Off-premise sales of craft beer inched higher in 2018, with the overall volume of craft beer sold rising 1.2% through Dec. 2, according to data from market research firm IRI. The year-over-year increase really isn’t surprising since there are more than 7,000 breweries operating in the U.S. today, more than at any time in history and 10% greater than the number in business in 2017.
Yet despite more breweries churning out more beer, the gains are fairly anemic and call into question whether investors should even bother looking at the sector anymore. The industry looks poised to head into decline even though another 1,000 breweries are expected to open this year.
On the precipice of decline
Craft beer’s slowdown has been well-documented as drinkers have turned to whiskey, wine, and other alcoholic beverages. There may even come a time when Boston Beer (NYSE:SAM) brews more hard cider, tea, and seltzer than it does its flagship Samuel Adams brand, as beer drinkers continue favoring local microbreweries over more mass-produced beer.
That helps explain the explosive growth in the number of breweries that continue to open each year, but the saturation is also causing fewer brewers to become breakout successes.
While the dollar amount of craft beer sold off-premise rose in 2018 by 1.7%, it was higher prices driving this growth as volume was down 0.4%. Off-premise sales are those made at packaged goods store and other convenience outlets like supermarkets, mass merchandisers, warehouse clubs, and drugstores.
Craft beer overall saw better pricing from switching over to 15-pack packaging, which helped overall dollar sales rise 2.5% for the period, but it couldn’t help the industry’s biggest brands sell more of their brew. Volume sales for 17 of the 30 best-selling craft brands were down through the beginning of December, with Samuel Adams’ Boston lager tumbling 14%, Leinenkugel’s seasonal beer falling 13%, and Blue Moon from Molson Coors’ (NYSE:TAP) MillerCoors division off 4.7%. Even worse was New Belgium Brewing, which saw a 19.5% plunge in its flagship Fat Tire brand.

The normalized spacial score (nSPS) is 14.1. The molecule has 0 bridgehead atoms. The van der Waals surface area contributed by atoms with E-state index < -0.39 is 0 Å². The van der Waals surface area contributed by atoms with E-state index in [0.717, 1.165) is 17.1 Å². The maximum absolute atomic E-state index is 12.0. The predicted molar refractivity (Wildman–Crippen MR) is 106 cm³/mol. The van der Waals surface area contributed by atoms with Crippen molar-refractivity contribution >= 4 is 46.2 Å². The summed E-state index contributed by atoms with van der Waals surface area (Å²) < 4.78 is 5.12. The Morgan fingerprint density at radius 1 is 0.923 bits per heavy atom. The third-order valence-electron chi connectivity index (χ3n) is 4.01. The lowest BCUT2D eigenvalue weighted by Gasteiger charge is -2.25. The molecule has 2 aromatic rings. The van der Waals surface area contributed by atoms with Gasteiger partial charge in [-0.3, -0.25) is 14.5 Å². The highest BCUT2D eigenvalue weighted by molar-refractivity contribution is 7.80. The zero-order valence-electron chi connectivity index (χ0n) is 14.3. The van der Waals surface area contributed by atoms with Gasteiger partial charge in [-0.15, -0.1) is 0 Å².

Yet not every craft beer saw falling sales. In fact, some brands are soaring, among them Cigar City Brewing’s Jai Alai IPA, which saw volumes surge 71% in the year through Dec. 2; a near-32% increase for Big Wave from Craft Brew Alliance‘s (NASDAQ:BREW) Kona Brewing; and a 21% gain by Firestone Walker Brewing’s American-style blonde ale 805.
Even Anheuser-Busch InBev (NYSE:BUD) had a big hit, as its Elysian Brewing saw volumes soar 68%, an indication the macro brewer’s strategy of buying up a dozen craft brewers wasn’t a complete swing and a miss.
This all suggests there is still opportunity in craft beer, though investors need to carefully choose their spots. Shares of Craft Brew Alliance, for example, lost 25% of their value last year, but Kona Brewing has been a huge success for it and could be what saves the brewer. Its stock is up almost 8% so far in 2019.
It also means it’s good to have deep-pocketed backers. A-B InBev not only invested in distribution for its Elysian Brewing brewery, but it owns a third of Craft Brew Alliance and has helped Kona through its national distribution network. Similarly, Cigar City Brewing is owned by CANarchy Craft Brewer Collective, which is backed by private equity firm Fireman Capital, and Firestone Walker is owned by Duvel Moortgat, the second-largest brewer in Belgium behind InBev.
It may be that true craft brewers as defined by the Brewers Association can no longer effectively compete against mass craft beer, and the co-opting of the name that was feared has come true. That means investors will need to look at the craft-y names from megabrewers if they want to find a craft beer worth their money.
Rich Duprey has no position in any of the stocks mentioned. The Motley Fool owns shares of and recommends Boston Beer. The Motley Fool owns shares of Molson Coors Brewing. The Motley Fool recommends Anheuser-Busch InBev NV. The Motley Fool has a disclosure policy.